What happens when I text? Who answers my texts? What can I text about? Here, Crisis Responder Aliesha answers important questions about Kids Help Phone’s texting service.
In 2018, Kids Help Phone partnered with Crisis Text Line to pilot an innovative texting service in Manitoba. Over the past year, we’ve expanded this service to every province and territory, giving young people across Canada the opportunity to reach out for confidential, volunteer-led, text-based support 24/7. As of August 2019, we’ve received over 100,000 texting conversations, and our volunteer Crisis Responders have always been there to answer.
One of those Crisis Responders is Aliesha. Since she joined us in February 2018, Aliesha has supported youth during 1,000+ texting conversations — mostly during overnight shifts — on the Platform (the technology Crisis Responders and Texting Supervisors use to interact with texters.) Here, Aliesha shares a behind-the-scenes look at what it’s like to be a Crisis Responder for our texting service!
“My name is Aliesha. I’m married, have two stepchildren ages 14 and 17, and have two ‘fur babies’ — a dog and a cat.
I graduated post-secondary school doing an online college program. I received a Teacher’s Assistant/Educational Assistant diploma while specializing in Child Psychology. I currently work for the City of Toronto, in the After-School Recreation Care (ARC) program, where I’m the onsite Supervisor at a school. There, I work with six- to 12-year-olds and provide a safe place for them to learn, play and grow.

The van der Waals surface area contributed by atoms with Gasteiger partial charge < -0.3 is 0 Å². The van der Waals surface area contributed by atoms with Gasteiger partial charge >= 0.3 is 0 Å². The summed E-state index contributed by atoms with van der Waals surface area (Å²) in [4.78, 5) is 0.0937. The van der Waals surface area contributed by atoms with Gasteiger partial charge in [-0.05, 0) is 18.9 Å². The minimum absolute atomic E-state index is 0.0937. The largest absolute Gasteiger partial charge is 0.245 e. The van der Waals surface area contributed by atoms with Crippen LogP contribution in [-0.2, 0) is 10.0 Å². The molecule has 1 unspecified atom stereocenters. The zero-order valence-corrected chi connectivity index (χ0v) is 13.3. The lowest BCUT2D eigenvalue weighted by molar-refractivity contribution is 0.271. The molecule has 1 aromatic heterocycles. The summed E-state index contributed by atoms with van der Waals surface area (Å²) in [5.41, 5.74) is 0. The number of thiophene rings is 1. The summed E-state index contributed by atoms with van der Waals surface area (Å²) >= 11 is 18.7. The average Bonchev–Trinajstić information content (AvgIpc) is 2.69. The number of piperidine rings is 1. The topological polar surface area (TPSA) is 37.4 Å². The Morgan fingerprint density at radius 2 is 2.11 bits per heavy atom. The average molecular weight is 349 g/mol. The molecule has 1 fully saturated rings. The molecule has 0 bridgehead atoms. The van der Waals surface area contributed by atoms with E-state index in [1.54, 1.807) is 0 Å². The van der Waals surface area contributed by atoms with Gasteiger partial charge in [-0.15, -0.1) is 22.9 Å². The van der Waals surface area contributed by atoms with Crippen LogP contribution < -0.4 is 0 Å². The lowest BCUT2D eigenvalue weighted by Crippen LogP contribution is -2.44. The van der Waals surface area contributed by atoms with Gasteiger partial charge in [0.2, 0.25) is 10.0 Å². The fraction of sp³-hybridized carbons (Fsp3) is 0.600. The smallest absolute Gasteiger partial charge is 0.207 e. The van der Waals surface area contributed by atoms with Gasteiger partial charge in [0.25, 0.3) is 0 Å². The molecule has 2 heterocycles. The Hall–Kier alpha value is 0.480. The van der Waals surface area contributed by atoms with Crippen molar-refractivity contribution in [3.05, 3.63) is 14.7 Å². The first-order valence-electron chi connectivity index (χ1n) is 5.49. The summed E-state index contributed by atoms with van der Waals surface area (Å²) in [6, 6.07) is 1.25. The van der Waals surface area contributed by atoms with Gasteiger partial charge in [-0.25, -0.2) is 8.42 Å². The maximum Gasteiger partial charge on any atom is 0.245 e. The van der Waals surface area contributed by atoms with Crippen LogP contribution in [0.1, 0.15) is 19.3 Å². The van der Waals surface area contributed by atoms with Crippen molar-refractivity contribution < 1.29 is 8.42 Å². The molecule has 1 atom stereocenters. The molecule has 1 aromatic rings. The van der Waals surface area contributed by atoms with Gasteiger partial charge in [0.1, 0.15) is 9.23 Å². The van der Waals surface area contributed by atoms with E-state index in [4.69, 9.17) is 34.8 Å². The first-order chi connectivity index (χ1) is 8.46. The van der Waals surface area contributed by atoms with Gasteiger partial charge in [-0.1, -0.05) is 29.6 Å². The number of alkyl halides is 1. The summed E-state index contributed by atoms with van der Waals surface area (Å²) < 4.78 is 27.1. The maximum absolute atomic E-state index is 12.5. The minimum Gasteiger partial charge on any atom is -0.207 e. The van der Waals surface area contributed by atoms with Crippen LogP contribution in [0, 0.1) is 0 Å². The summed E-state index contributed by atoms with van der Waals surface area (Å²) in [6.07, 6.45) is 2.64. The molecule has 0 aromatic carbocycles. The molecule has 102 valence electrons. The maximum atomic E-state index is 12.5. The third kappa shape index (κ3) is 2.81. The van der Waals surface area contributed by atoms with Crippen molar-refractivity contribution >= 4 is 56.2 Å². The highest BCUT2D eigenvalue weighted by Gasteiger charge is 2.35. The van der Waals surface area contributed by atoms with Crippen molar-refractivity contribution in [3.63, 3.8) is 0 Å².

I decided to become a Crisis Responder for many reasons, but the main one was that I wanted to give back to a service that helped me. Kids Help Phone helped me in many ways when I was struggling with mental ill-health. That was my motivation, just to give back. And a year and a bit later, I’ve enjoyed every moment of it.”
“To sum up my role as a volunteer Crisis Responder, I’m here to help people go from a hot moment, to a cool calm. We’re here to help texters feel less alone and give them tools they can use on their own. Sometimes, texters just want to vent, and especially during the night, they may be alone and have no one to turn to. That’s where we come in. Just to be there for them in whatever they are dealing with. We’re here to make sure they’re safe, and if they need additional support outside our scope, I can provide some to them through the Opens in a new tabResources Around Me tool, which texters can also access online.
I feel that is the hardest part as a Crisis Responder — to realize that you can’t help everyone. Not everyone is ready to get help and that can be hard to accept. You just have to be there for them in the moment and not pressure them into making a decision on the spot. You can give them all the tools and resources/services, but it’s up to the person who texted in to use them. You just have to keep going. That’s the best advice I can give both Crisis Responders and texters.”
“Texters can write anything initially to get the process started. Then, they’ll receive a quick introduction about the texting service. A ‘What’s on your mind’ message is sent to the texter shortly after. That’s where the texter can share what they’re struggling with, whether it’s suicidal thoughts, self-injury, bullying, anxiety, etc. — no topic is off limits.
The magic happens once a Crisis Responder connects with a texter. Oftentimes, texters think they’re talking to a robot, and may opt out of using our service right off the bat. I usually tell them that I’m as real as they come. Texters sometimes ask me for advice, but it’s our job to empower them and help them gain control of their life.